Households' Choices Among Fluid Milk Products: What Happens When Income and Prices Change?
by Diansheng Dong
and Hayden Stewart
Economic Research Report No. (ERR-146) 36 pp, April 2013
What Is the Issue?
Many households experienced a decrease in income during the 2007-2009 recession. At the same time, food prices rose. In 2008, the median U.S. household made 3.6 percent less money after adjustment for inflation than it did in 2007, while prices for fluid milk at retail food stores rose 11.6 percent in 2007 and 6 percent in 2008. Households have several ways to economize on their retail food purchases when prices increase or their incomes fall. More information on how households economize on their purchases may help policymakers better understand the relationship of consumer choices to changes in the economy and to a host of demographic variables.
What Did the Study Find?
Households experiencing an income decrease may look for ways to stretch their food dollar, such as seeking out promotions or shopping at less expensive stores like supercenters. This study focuses on the type of fluid milk a household buys. Fluid milk that is higher fat, organic, or packaged in small containers is more expensive per gallon than milk that is lower fat, conventionally produced, or packaged in large containers. Households typically switch to less expensive products when their incomes decrease. For instance, households save money by choosing fluid milk products with a lower fat content or by switching from organic to conventional milk.
Households with an increase in income, however, do not always buy more expensive products:
A 10-percent increase in household income:
• Raises the probability of purchasing organic milk from 3 to 3.7 percent;
• Raises the probability of buying low-fat milk (defined as “skim and less than 2 percent fat”) from 47 to 48.6 percent;
• Lowers the probability of purchasing whole milk (at least 3.25 percent fat) from 17 to 15.9
• Lowers the probability of choosing reduced-fat milk (between 2 and 3.25 percent fat) from 36 to 35.5 percent; and
• Has only a small effect on households’ choice among products in different container sizes.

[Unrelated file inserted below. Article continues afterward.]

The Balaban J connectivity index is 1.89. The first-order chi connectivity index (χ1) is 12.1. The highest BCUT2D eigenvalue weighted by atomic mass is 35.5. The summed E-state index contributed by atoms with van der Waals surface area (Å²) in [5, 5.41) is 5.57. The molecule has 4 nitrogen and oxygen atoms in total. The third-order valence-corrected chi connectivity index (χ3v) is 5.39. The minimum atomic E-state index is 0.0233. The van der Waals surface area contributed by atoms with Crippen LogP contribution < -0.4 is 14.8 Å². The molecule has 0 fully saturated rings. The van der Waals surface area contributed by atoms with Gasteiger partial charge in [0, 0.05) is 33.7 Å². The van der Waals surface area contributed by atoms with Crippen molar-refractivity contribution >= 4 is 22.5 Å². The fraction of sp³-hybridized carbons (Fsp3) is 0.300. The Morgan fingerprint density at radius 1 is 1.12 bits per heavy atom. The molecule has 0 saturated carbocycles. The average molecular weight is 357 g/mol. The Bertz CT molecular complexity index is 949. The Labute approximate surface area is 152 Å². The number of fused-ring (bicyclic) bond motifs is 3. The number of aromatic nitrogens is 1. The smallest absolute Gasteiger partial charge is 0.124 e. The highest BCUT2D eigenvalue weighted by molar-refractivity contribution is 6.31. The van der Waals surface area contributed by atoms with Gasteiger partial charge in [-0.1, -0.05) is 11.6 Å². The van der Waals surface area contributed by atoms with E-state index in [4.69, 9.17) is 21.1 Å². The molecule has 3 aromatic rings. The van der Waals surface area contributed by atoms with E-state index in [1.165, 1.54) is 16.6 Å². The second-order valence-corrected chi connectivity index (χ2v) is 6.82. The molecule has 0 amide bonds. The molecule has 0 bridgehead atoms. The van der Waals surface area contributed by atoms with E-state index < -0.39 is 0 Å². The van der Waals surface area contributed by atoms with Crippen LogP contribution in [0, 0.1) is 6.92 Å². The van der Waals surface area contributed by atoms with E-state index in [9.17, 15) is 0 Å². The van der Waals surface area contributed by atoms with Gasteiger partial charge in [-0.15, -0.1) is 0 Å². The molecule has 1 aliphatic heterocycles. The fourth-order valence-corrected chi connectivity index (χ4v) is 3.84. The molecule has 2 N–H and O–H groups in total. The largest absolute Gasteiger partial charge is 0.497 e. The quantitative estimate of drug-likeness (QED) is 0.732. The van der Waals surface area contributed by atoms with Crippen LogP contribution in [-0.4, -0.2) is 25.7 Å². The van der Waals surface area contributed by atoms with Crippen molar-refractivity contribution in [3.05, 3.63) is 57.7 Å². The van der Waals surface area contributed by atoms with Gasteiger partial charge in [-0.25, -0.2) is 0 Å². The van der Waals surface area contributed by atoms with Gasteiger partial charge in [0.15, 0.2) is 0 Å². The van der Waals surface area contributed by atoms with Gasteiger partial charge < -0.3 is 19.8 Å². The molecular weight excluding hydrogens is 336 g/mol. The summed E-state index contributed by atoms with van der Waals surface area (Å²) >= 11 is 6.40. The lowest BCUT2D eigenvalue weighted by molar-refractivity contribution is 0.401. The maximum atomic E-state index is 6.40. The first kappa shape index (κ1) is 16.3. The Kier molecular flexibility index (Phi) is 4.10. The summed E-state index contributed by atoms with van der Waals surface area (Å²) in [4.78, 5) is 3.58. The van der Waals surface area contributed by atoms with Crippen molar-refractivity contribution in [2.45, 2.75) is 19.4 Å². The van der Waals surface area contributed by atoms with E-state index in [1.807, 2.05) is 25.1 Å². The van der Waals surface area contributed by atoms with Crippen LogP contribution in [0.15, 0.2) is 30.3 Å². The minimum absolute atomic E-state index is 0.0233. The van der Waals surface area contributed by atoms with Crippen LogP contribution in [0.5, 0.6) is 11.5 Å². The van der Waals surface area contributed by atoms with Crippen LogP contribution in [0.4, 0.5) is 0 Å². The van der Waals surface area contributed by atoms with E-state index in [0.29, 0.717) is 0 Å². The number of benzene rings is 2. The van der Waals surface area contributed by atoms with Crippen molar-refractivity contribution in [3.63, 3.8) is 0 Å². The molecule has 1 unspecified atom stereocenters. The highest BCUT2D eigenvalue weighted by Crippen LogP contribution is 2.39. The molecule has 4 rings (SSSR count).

Changes in retail prices also affect a household’s choice among different milk products:
• A small (1-percent) increase in prices for all milk products has only a small effect on the division of sales among products with different levels of fat content and in different package sizes, as well as division of sales between milk produced using conventional and organic methods.
• A large ($1 per gallon or approximately 25-percent) increase in retail milk prices is large enough to curb growth in sales of organic milk.
• A large increase in prices for all milk products also increases the probability—from 47 to 53.9 percent—of purchasing low-fat milk.
• Even large price shocks have little effect on households’ choice between package sizes. The probability of purchasing milk in a container smaller than 1 gallon decreases from 42 to 40.2 percent.
Overall, when substantial price and income shocks occur, households switch from more expensive to less expensive products. This practice may help households afford a healthful diet when budgets get tight. However, many lower income Americans already (before income reductions or general price increases) purchase less expensive items; likewise, lower income households are less likely to choose organic milk. This lack of flexibility may render households already on a tight budget more exposed to the effects of price volatility.
In general, demand for organic milk is more sensitive than demand for conventional milk to swings in income and food prices. Past research suggests that many buyers of organic milk question conventional production methods and believe organic products to be safer and/or more healthful. Nonetheless, during the recent recession, when incomes declined and prices rose, growth in organic milk sales stalled.
How Was the Study Conducted?
We investigate a household’s choice among retail fluid milk products categorized along three dimensions: three levels of fat content, two levels of package size, and organic versus conventional methods of production. Categorizing retail products along all 3 dimensions yields 12 specific products (e.g., low-fat organic milk in a 1-gallon container). A unique multinomial logit choice model is applied to account for past household purchase behavior, price, promotional deal, and seasonality. It also accounts for household demographic variables such as income and number of household members, as well as the age, employment status, education, and ethnicity of the head of household and whether or not the home was owned. We use 2007-2008 Nielsen Homescan data to estimate the choice model. Finally, using model results for each of the 12 specific products, we simulate how shocks to prices, income, and other demand determinants would affect the probability that a household buys lower fat versus higher fat fluid milk, conventional or organic products, and fluid milk packaged in a 1-gallon or smaller container.